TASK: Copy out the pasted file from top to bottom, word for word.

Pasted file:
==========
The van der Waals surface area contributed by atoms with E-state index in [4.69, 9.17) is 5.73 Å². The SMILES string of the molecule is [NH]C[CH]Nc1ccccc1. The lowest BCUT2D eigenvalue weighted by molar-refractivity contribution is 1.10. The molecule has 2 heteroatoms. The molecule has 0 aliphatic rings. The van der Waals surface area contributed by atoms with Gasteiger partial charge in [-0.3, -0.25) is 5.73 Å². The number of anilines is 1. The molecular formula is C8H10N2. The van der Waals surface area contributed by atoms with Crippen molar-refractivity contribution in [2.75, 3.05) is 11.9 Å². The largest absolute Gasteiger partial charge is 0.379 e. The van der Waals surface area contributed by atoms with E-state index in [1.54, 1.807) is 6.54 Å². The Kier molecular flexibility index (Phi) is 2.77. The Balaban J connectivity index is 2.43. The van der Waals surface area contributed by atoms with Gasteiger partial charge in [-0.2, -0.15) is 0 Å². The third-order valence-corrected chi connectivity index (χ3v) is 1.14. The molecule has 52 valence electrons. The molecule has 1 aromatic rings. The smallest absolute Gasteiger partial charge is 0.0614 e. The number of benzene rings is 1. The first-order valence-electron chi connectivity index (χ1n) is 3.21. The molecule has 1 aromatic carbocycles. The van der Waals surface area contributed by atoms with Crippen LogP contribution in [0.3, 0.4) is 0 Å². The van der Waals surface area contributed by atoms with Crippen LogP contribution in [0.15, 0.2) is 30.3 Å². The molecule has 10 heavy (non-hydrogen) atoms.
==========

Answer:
The van der Waals surface area contributed by atoms with E-state index in [4.69, 9.17) is 5.73 Å². The SMILES string of the molecule is [NH]C[CH]Nc1ccccc1. The lowest BCUT2D eigenvalue weighted by molar-refractivity contribution is 1.10. The molecule has 2 heteroatoms. The molecule has 0 aliphatic rings. The van der Waals surface area contributed by atoms with Gasteiger partial charge in [-0.3, -0.25) is 5.73 Å². The number of anilines is 1. The molecular formula is C8H10N2. The van der Waals surface area contributed by atoms with Crippen molar-refractivity contribution in [2.75, 3.05) is 11.9 Å². The largest absolute Gasteiger partial charge is 0.379 e. The van der Waals surface area contributed by atoms with E-state index in [1.54, 1.807) is 6.54 Å². The Kier molecular flexibility index (Phi) is 2.77. The Balaban J connectivity index is 2.43. The van der Waals surface area contributed by atoms with Gasteiger partial charge in [-0.2, -0.15) is 0 Å². The third-order valence-corrected chi connectivity index (χ3v) is 1.14. The molecule has 52 valence electrons. The molecule has 1 aromatic rings. The smallest absolute Gasteiger partial charge is 0.0614 e. The number of benzene rings is 1. The first-order valence-electron chi connectivity index (χ1n) is 3.21. The molecule has 1 aromatic carbocycles. The van der Waals surface area contributed by atoms with Crippen LogP contribution in [0.3, 0.4) is 0 Å². The van der Waals surface area contributed by atoms with Crippen LogP contribution in [0.15, 0.2) is 30.3 Å². The molecule has 10 heavy (non-hydrogen) atoms.